Nor does the introduction of this new nature alter, in the slightest degree, the true, essential character of the old. This latter continues what it was, and is made, in no respect, better; yea, rather, there is the full display of its evil character in opposition to the new element. “The flesh lusteth against the Spirit, and the Spirit against the flesh; and these are contrary the one to the other.” There they are in all their distinctness, and the one is only thrown into relief by the other.
I believe this doctrine of the two natures in the believer is not generally understood; and yet, so long as there is ignorance of it, the mind must be utterly at sea, in reference to the true standing and privileges of the child of God. Some there are, who think that regeneration is a certain change which the old nature undergoes; and, moreover, that this change is gradual in its operation, until, at length, the whole man becomes transformed. That this idea is unsound, can be proved by various quotations from the New Testament. For example, “the carnal mind is enmity against God.” How can that, which is thus spoken of, ever undergo any improvement? The apostle goes on to say, “it is not subject to the law of God, neither indeed can be.” If it cannot be subject to the law of God, how can it be improved? How can it undergo any change? Again, “that which is born of the flesh is flesh.” Do what you will with flesh, and it is flesh all the while. As Solomon says, “Though thou shouldest bray a fool in a mortar, among wheat with a pestle, yet will not his foolishness depart from him” (Prov. 27:2222Though thou shouldest bray a fool in a mortar among wheat with a pestle, yet will not his foolishness depart from him. (Proverbs 27:22)). There is no use in seeking to make foolishness wise: you must introduce heavenly wisdom into the heart that has been heretofore only governed by folly. Again, “ye have put off the old man” (Col. 3:99Lie not one to another, seeing that ye have put off the old man with his deeds; (Colossians 3:9)). He does not say, Ye have improved, or are seeking to improve, “the old man”; but, Ye have put it off. This gives us a totally different idea. There is a very great difference between seeking to mend an old garment, and casting it aside altogether, and putting on a new one. This is the idea of the last-quoted passage. It is a putting off the old, and a putting on of the new. Nothing can be more distinct or simple.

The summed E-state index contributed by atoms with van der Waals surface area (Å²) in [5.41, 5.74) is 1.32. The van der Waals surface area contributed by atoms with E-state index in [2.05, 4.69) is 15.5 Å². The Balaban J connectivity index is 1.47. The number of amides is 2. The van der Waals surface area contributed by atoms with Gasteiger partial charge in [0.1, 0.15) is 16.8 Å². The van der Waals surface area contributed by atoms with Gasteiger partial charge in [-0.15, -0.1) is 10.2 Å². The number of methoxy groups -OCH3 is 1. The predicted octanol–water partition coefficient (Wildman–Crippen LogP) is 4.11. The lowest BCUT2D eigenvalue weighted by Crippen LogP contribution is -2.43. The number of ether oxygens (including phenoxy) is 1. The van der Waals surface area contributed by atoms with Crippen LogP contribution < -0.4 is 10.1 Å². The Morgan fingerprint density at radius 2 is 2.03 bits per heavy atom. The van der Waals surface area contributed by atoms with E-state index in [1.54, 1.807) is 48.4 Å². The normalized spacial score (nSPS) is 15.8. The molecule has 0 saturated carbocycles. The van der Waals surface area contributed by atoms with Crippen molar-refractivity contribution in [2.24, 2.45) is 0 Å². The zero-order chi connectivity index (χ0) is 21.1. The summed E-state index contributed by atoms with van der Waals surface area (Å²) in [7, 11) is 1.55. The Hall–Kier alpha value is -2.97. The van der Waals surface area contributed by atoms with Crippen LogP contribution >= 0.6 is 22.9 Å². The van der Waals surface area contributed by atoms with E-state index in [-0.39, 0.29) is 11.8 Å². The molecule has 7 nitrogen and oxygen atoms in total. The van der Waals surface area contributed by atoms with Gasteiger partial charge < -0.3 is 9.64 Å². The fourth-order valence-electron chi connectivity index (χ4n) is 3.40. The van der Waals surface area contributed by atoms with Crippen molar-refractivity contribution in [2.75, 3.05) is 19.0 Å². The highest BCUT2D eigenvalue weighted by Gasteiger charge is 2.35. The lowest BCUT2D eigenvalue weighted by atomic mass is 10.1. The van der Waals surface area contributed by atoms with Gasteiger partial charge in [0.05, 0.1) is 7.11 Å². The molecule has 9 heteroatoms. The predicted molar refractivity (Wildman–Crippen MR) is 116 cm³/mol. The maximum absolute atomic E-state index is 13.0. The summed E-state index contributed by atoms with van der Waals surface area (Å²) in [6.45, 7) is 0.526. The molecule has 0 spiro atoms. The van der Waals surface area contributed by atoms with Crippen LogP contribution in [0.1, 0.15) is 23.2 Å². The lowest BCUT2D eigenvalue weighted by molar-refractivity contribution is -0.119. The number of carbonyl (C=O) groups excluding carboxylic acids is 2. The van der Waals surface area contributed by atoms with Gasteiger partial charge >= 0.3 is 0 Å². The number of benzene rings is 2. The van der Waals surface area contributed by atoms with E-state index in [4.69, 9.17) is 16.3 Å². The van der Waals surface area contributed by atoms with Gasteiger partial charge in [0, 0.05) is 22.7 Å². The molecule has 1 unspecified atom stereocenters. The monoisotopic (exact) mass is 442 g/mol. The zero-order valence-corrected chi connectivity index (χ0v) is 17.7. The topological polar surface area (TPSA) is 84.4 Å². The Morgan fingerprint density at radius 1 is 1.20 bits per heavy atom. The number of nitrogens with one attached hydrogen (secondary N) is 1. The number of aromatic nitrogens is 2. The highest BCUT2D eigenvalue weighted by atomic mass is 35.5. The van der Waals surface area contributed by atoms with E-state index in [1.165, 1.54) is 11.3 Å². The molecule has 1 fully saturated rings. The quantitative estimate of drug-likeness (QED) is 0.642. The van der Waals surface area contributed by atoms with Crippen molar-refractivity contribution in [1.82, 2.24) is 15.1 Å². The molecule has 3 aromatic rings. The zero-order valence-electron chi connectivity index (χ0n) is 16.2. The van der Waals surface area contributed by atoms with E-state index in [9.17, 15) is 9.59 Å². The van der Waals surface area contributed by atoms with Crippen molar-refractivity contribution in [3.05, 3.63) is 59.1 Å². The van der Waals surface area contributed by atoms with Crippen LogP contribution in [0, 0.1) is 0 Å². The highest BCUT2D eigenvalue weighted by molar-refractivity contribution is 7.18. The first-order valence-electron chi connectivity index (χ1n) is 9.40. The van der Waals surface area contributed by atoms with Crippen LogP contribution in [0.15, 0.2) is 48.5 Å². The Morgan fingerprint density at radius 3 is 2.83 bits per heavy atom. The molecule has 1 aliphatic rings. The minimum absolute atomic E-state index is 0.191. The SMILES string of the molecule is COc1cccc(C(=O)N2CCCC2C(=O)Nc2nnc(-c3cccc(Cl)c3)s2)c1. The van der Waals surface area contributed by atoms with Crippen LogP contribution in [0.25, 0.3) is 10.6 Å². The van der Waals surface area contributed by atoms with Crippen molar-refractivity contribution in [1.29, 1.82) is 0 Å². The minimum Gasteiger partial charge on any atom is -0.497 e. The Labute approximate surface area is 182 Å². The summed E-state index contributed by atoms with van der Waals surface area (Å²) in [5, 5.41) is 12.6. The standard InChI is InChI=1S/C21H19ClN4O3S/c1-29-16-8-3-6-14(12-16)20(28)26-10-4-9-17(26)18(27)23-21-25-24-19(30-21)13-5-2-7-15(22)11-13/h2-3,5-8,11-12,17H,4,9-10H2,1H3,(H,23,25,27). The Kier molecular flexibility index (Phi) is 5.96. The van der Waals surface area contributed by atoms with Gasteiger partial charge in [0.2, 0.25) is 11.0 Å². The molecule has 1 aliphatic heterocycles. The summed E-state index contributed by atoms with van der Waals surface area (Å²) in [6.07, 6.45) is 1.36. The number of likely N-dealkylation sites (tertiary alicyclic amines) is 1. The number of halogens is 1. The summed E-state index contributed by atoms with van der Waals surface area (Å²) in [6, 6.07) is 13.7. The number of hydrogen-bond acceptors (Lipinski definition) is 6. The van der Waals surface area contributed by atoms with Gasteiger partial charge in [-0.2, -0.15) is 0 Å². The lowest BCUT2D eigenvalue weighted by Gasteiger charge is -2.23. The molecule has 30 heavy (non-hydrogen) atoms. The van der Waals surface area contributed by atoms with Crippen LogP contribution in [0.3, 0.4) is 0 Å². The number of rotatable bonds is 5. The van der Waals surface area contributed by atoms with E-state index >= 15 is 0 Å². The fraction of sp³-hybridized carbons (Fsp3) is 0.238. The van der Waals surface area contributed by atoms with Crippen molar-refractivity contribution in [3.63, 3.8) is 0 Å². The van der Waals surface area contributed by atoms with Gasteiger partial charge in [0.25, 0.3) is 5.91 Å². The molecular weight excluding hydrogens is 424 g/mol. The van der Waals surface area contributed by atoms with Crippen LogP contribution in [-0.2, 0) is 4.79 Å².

Passages might easily be multiplied to prove the unsoundness of the theory, with respect to the gradual improvement of the old nature—to prove that the old nature is dead in sins, and utterly unrenewable and unimproveable; and, moreover, that the only thing we can do with it is, to keep it under our feet in the power of that new life, which we have in union with our risen Head in the heavens.
The birth of Isaac did not improve Ishmael, but only brought out his real opposition to the child of promise. He might have gone on very quietly and orderly till Isaac made his appearance; but then he showed what he was, by persecuting and mocking at the child of resurrection. What then was the remedy? To make Ishmael better? By no means; but, “cast out this bondwoman and her son; for the son of this bond-woman shall not be heir with my son, even with Isaac” (Gen. 21:1010Wherefore she said unto Abraham, Cast out this bondwoman and her son: for the son of this bondwoman shall not be heir with my son, even with Isaac. (Genesis 21:10)). Here was the only remedy. “That which is crooked cannot be made straight”; therefore you have only to get rid of the crooked thing altogether, and occupy yourself with that which is divinely straight. It is labor lost to seek to make a crooked thing straight. Hence all efforts after the improvement of nature are utterly futile, so far as God is concerned. It may be all very well for men to cultivate and improve that which is of use to themselves; but God has given his children something infinitely better to do, even to cultivate that which is His own creation, the fruits of which, while they, in no wise, serve to exalt nature, are entirely to His praise and glory.